Claim Term Can Have Different Meanings in Different Claims When Used Inconsistently in Respective Embodiments in Specification
June 02, 2010
Judges: Lourie (author), Gajarsa, Moore
[Appealed from: D. Mass., Judge Gorton]
In Haemonetics Corp. v. Baxter Healthcare Corp., No. 09-1557 (Fed. Cir. June 2, 2010), the Federal Circuit reversed the district court’s claim construction of the term “centrifugal unit” in claim 16 of U.S. Patent No. 6,705,983 (“the ’983 patent”) and held that the term used in claim 16 means a vessel and a plurality of tubes, irrespective of the meaning of the same term used in claim 1. The Court vacated the district court’s grant of JMOL that claim 16 is definite, and vacated the jury’s verdict regarding invalidity and infringement.
Haemonetics Corp. (“Haemonetics”) and Baxter Healthcare Corp. and Fenwal Inc. (collectively “Fenwal”) manufacture and sell centrifuge devices designed to separate red blood cells from human blood by apheresis. In contrast to manual collection, where an individual donates whole blood, apheresis collects red blood cells directly from the donor while returning the remaining blood components back to the donor. The ’983 patent describes a centrifugal device comprising a vessel, in which blood components are separated in a separation chamber, and tubing, through which the blood flows in and out of the vessel. The tubing connects the rotating vessel to a nonrotating support structure.
Haemonetics initially brought suit against Fenwal alleging infringement of the ’983 patent by Fenwal’s ALYX® centrifugal system. After claim construction and SJ motions, Haemonetics limited its allegation of infringement to claim 16 of the ’983 patent. Fenwal counterclaimed that claim 16 was invalid as indefinite, anticipated, and obvious.
Claim 16 claims a centrifugal unit comprising a centrifugal component and a plurality of tubes. The body of claim 16 refers back to “the centrifugal unit,” further defining its height and radius dimensions. The district court construed the term “centrifugal unit” as used in claim 16 to mean only the vessel, not the vessel and the tubing. The district court relied on claim 16’s use of dimensions that are identical to those used in other independent claims that used the term “centrifugal unit” to refer exclusively to the vessel, and not the tubing. The district court reasoned that because the vessel and tubing are always larger than the vessel alone, construing “centrifugal unit” to include the tubing in the context of dimensional limitations would yield an absurdity.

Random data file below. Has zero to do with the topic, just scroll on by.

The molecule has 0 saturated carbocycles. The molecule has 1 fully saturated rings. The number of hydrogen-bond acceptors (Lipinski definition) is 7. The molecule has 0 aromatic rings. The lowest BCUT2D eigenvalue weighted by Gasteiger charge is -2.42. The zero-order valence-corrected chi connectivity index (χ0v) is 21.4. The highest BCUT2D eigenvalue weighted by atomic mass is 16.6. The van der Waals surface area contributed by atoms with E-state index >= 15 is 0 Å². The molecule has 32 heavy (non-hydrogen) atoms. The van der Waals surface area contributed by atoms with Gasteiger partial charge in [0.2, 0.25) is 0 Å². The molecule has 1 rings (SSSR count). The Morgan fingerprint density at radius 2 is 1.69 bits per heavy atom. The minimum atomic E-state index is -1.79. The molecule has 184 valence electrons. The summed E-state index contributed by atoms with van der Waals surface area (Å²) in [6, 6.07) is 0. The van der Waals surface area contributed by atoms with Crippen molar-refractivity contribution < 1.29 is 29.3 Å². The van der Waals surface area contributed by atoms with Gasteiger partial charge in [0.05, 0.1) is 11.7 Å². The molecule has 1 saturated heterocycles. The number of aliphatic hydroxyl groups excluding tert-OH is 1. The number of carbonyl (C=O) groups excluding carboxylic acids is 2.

The Court specifically noted that claim 16 unambiguously defines “centrifugal unit” as comprising two structural components: a centrifugal component and a plurality of tubes, and that the body of claim 16 further recites “the centrifugal unit,” and not “a centrifugal unit” or “the centrifugal component” when defining the height and radius dimensions. Furthermore, the specification of the ’983 patent defines “centrifugal unit” in the context of the height and radius dimensions in two different embodiments. One of the embodiments tracks the language of claim 1 and the other embodiment tracks the language of claim 16.
The ’983 patent describes the centrifugal unit in both embodiments as having the claimed dimensions. But, when describing the first embodiment, the ’983 patent explains that the “centrifugal unit” has a plurality of tubes connected to it. When describing the other embodiment, the ’983 patent describes the “centrifugal unit” as including “a centrifugal component and a plurality of tubes.” The Court concluded that the patentee’s inconsistent use of identical height and radius dimensions for two different embodiments indicates that the term “centrifugal unit” must have different meanings in the context of different claims. In other words, the description of the two embodiments, each tracking the language of different independent claims, most reasonably supports a construction in which “centrifugal unit” has one meaning in claim 1 and another meaning in claim 16.
The Court recognized that construing “centrifugal unit” in claim 16 to include the tubing may lead to an absurdity in the context of the dimensional limitations. It noted, however, that even so, “we do not redraft claims to contradict their plain language in order to avoid a nonsensical result.” Slip op. at 11. Claim 16 defines “centrifugal unit” to include a plurality of tubes and defines the dimensional limitations of that centrifugal unit. The Court concluded that, although an error may have occurred in drafting claim 16, it is what the patentee claimed and what the public is entitled to rely on.
Summary authored by Timothy P. McAnulty, Esq.